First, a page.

Adopting a second cat is a piece of popular advice given to those who worry that their cat spends too much time alone.
Pet health professionals claim that in most cases, having a cat companion is a positive thing for cats. Having a second cat will help both cats avoid boredom and loneliness.
There is one huge catch though. Introducing cats is a difficult process and needs great planning and preparation. However, if you are prepared and present during this transition, it may be a perfect solution to your cat’s loneliness.
With that said, I recommend you consult your vet before you go ahead with this. Your vet may have some useful insight about whether or not your cat will respond well to a new cat or suggest things you should be looking for in the cat you are considering adopting.
Attention Needs That Are Based on Age and Medical Conditions
As I’ve mentioned, healthy adult cats can be left alone for 24-48 hours. However, it is another story with kittens, senior cats, and cats with medical problems. Let’s take a closer look…
Kittens need constant care and attention.
They should not be left alone for more than 4-5 hours. This is because kittens can get themselves in dangerous situations when left alone. They may get trapped or fall from a high surface and hurt themselves.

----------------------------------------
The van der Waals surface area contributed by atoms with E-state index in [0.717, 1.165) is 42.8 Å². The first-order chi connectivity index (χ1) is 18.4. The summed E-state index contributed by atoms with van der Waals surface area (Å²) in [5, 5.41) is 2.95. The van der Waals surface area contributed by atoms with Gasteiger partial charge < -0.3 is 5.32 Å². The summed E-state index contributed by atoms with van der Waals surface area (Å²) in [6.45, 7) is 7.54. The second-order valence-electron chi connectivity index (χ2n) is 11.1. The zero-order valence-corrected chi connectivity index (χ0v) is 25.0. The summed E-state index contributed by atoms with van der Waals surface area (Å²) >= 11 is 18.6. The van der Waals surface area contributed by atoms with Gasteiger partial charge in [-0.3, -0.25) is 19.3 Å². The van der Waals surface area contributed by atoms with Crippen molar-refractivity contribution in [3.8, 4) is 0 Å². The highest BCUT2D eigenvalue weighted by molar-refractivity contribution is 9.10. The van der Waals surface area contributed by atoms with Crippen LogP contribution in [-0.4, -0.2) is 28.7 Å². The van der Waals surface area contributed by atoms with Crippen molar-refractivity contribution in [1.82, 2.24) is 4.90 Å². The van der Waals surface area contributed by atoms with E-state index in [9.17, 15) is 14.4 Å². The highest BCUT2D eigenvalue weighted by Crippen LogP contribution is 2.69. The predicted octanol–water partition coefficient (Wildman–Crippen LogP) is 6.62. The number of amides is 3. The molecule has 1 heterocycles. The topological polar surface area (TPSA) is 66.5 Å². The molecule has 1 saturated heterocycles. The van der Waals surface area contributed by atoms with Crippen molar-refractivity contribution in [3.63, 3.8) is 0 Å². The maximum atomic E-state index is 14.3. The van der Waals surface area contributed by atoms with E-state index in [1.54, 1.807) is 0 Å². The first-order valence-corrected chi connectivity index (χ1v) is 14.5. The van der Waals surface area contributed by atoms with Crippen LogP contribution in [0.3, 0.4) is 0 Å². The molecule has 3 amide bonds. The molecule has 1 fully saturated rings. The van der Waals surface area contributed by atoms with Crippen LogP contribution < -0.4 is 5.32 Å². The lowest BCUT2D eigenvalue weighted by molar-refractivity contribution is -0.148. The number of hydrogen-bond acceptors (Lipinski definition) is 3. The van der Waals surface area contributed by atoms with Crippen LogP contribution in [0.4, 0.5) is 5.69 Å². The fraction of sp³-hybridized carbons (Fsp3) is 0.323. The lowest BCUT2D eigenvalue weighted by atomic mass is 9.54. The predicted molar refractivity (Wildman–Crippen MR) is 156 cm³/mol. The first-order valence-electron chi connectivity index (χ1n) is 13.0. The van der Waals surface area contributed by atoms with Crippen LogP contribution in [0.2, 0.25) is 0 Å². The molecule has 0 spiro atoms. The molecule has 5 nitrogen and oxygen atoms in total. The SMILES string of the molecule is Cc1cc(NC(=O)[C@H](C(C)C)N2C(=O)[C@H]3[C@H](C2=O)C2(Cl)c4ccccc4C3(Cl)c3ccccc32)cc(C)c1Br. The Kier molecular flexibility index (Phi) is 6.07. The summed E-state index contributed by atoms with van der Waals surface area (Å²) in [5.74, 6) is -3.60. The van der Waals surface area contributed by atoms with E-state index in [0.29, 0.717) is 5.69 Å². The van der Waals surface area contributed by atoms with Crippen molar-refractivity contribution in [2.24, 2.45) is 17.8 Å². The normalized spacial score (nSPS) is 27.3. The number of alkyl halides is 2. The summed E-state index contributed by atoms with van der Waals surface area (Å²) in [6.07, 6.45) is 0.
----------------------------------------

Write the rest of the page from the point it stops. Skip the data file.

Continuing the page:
Kittens are naturally very active and curious and haven’t gotten used to your house yet. When cats reach six months of age, they can be left alone a little longer – for up to 8 hours.
There are a couple of reasons why older kitties should rarely be left unaccompanied.
First of all, they may need assistance in performing their everyday activities. For example, older cats tend to have arthritis, so it might be difficult for them to use their litterbox or climb the stairs. They also tend to have other chronic illnesses, so they might need constant administering of medication.
Older cats are usually less active and can’t play around as much. It is a bit harder for them to stimulate themselves with such activities. Therefore, your attention and care is extra special for them. If left alone for long periods, they will be more prone than younger cats to get lonely and bored.
Cats With Medical Conditions
Whether or not cats with medical conditions can be left alone will depend on the specific medical condition of each cat.
You should keep your cat company for the duration of any temporary sickness that she may have, such as the flu or diarrhea. If your cat has had any surgery and is recovering at home, it is also wise to keep her company for as long as your vet recommends it.
Chronic illnesses like diabetes, renal problems, arthritis, epilepsy, and hyperthyroidism might require meticulous administering of daily medication and emergency situation know-how. It is a good idea not to leave cats with chronic illnesses alone for more than a day.